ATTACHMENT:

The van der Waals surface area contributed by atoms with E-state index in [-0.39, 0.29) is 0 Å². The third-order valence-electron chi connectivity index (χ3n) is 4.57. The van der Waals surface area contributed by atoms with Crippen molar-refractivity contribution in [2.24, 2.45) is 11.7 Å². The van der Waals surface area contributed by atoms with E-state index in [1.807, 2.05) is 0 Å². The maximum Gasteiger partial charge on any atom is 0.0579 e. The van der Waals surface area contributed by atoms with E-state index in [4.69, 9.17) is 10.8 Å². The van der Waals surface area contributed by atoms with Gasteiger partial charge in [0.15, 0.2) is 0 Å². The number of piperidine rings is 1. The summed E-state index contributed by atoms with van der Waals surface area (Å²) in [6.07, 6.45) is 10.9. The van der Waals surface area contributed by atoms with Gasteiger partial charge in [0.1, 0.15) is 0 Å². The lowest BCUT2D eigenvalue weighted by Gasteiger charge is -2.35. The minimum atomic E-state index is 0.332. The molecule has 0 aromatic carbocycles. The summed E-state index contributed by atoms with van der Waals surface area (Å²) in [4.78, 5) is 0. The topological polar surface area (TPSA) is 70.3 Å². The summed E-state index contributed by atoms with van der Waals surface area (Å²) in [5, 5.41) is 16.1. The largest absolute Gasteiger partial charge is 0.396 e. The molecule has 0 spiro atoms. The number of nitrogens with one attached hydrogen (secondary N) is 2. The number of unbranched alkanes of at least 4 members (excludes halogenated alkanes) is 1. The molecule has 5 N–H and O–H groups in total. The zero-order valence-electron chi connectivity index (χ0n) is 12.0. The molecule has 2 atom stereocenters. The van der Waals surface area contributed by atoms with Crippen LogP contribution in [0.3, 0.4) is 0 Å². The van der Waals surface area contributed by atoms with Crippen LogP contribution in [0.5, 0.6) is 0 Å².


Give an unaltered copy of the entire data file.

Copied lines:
The van der Waals surface area contributed by atoms with E-state index in [-0.39, 0.29) is 0 Å². The third-order valence-electron chi connectivity index (χ3n) is 4.57. The van der Waals surface area contributed by atoms with Crippen molar-refractivity contribution in [2.24, 2.45) is 11.7 Å². The van der Waals surface area contributed by atoms with E-state index in [1.807, 2.05) is 0 Å². The maximum Gasteiger partial charge on any atom is 0.0579 e. The van der Waals surface area contributed by atoms with E-state index in [4.69, 9.17) is 10.8 Å². The van der Waals surface area contributed by atoms with Gasteiger partial charge in [0.15, 0.2) is 0 Å². The number of piperidine rings is 1. The summed E-state index contributed by atoms with van der Waals surface area (Å²) in [6.07, 6.45) is 10.9. The van der Waals surface area contributed by atoms with Gasteiger partial charge in [0.1, 0.15) is 0 Å². The lowest BCUT2D eigenvalue weighted by Gasteiger charge is -2.35. The minimum atomic E-state index is 0.332. The molecule has 0 aromatic carbocycles. The summed E-state index contributed by atoms with van der Waals surface area (Å²) in [4.78, 5) is 0. The topological polar surface area (TPSA) is 70.3 Å². The summed E-state index contributed by atoms with van der Waals surface area (Å²) in [5, 5.41) is 16.1. The largest absolute Gasteiger partial charge is 0.396 e. The molecule has 0 spiro atoms. The number of nitrogens with one attached hydrogen (secondary N) is 2. The number of unbranched alkanes of at least 4 members (excludes halogenated alkanes) is 1. The molecule has 5 N–H and O–H groups in total. The zero-order valence-electron chi connectivity index (χ0n) is 12.0. The molecule has 2 atom stereocenters. The van der Waals surface area contributed by atoms with Crippen LogP contribution in [0.3, 0.4) is 0 Å². The van der Waals surface area contributed by atoms with Crippen LogP contribution in [0.5, 0.6) is 0 Å².